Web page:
"Plan was good. Like the surgery was going great, but the patient still died," Ginzburg smiled.

Credit FIBA

Antetokounmpo also scored 9 points from the free throw line. Some of the calls weren't after physical plays, though.

Also, Ginzburg thinks the refs missed a couple of charges that could have put Giannis on the bench in the first half.

"Two times we took charge, but nobody whistled an offensive foul. I don't say we lost because of it. We lost to a good team and a good coach. But it might have impacted the second half. For example, in 2019, Giannis got five fouls because we took 2-3 charges. And they called it," Ginzburg said.

However, he noticed that the biggest EuroBasket superstars got a different treatment.

"Of course," Ginzburg said when asked if star players like Giannis, Luka Doncic, or Nikola Jokic got different calls.

"But I don't think it comes from the top. I just think referees gave a lot of respect to the stars. For example, with Jokic in the group stage, he pushed people away like in judo, but they called nothing. I think they gave a little more respect to the stars like Luka, Giannis, and Jokic. Also, Markkanen a little bit," Ginzburg said.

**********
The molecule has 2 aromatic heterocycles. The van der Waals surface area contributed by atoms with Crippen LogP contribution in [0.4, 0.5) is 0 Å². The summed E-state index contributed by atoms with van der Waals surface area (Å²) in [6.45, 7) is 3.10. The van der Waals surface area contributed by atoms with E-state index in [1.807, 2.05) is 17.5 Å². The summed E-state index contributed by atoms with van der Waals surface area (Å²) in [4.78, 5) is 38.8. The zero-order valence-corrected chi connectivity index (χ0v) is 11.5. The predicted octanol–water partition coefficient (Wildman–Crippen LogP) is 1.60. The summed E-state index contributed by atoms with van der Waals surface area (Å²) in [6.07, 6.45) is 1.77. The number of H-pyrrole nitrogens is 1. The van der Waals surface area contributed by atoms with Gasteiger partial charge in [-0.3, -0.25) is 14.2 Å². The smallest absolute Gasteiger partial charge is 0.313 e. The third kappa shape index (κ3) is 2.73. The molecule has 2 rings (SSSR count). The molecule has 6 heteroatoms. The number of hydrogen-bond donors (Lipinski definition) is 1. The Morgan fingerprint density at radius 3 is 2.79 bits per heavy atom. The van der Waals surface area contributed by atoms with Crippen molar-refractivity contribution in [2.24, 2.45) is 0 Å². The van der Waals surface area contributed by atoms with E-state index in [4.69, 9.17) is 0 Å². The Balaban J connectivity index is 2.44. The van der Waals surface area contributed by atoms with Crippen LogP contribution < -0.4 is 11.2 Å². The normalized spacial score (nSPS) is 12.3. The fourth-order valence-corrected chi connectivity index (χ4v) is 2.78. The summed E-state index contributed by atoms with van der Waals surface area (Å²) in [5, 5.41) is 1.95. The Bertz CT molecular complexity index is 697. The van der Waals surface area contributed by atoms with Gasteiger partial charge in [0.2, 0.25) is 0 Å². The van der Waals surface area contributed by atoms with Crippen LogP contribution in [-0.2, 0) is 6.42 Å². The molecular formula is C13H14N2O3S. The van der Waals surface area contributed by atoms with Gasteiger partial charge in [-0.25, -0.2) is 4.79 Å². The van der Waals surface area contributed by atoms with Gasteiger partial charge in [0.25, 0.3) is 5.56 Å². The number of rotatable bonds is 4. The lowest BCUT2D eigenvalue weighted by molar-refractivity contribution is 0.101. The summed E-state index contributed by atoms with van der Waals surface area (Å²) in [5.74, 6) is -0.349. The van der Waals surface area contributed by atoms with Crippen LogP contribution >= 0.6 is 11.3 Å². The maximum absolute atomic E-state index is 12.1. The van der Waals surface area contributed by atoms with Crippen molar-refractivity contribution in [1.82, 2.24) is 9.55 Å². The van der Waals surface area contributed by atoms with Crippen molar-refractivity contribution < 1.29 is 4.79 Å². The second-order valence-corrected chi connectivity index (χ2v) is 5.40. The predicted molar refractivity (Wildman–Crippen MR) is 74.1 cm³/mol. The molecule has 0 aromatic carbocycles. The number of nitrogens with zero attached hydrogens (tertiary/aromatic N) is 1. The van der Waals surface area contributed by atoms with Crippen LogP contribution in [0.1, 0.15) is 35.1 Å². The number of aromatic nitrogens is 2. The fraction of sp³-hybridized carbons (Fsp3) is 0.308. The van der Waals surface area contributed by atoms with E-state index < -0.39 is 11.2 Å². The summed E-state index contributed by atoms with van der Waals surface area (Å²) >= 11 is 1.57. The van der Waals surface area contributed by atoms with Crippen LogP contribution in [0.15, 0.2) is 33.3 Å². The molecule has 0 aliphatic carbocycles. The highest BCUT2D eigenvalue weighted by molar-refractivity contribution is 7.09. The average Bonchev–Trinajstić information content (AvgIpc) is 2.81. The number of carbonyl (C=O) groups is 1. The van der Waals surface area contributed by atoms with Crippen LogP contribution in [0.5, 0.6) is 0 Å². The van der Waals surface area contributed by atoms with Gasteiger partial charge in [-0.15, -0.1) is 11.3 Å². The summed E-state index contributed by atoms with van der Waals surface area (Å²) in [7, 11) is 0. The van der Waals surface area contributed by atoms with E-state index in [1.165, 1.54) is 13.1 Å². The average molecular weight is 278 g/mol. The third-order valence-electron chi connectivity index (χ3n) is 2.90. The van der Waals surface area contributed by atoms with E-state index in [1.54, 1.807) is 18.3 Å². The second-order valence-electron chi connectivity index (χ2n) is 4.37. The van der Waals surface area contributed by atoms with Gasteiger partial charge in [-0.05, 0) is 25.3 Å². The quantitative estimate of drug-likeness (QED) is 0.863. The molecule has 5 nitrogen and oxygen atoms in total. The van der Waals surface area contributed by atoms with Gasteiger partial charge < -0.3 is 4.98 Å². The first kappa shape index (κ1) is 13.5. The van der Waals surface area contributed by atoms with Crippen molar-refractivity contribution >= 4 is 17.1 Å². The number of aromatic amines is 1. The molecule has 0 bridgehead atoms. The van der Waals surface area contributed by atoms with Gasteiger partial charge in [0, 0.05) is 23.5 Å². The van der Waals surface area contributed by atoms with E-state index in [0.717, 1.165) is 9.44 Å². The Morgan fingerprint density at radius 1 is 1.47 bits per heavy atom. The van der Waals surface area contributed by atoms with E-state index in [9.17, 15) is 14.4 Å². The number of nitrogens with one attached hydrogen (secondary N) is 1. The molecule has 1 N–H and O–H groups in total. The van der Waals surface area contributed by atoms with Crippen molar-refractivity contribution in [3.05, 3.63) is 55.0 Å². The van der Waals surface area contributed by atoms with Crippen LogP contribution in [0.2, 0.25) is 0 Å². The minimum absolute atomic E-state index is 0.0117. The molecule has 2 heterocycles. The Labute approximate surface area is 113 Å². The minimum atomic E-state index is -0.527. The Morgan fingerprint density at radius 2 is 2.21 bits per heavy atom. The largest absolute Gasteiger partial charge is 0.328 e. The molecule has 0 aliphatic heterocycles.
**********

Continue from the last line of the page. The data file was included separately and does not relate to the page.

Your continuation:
"But I just think it came out of respect, not some conspiracy theory from the top, that they need to be protected," he emphasized.

Ginzburg is not surprised Germany managed to improve from where the Czechs started.

The hosts were also boosted by a terrific shooting night, which stopped any possibility for Greece to play in transition.

Germans were 17 of 31 (55%) beyond the arc. They went on fire from the jump, hitting 8 of 12 in the first quarter.

Germany scored 107 points putting up the second-highest scoring performance by the EuroBasket 2022 team in 40 minutes.

"We had evident limitations, while Germany has a lot of talent and offensive potential," he added.

Meanwhile, for Greeks, the outside shots were not falling in. Although Greece went for an incredible 61-point halftime show, they were only 9 of 29 (31%) from the outside.

Ginzburg had a pretty clear idea when asked how Greece should build around generational talent like Giannis Antetokounmpo.

"Theoretically, every time they have five players on the floor, they have only 2 or 3 dangerous outside shooters. For example, Calathes is not very dangerous. Dorsey is dangerous. Position 3? So so. Position four? Not dangerous. So you take risks," Ginzburg analyzed.

"Of course, it's about taking risks. But at the same time, maybe they're forced to play many minutes with only 2 or 3 players that can spread the floor," the coach added.

"Listen, the Greece team has excellent players around Giannis. Maybe their weakness is outside shooting."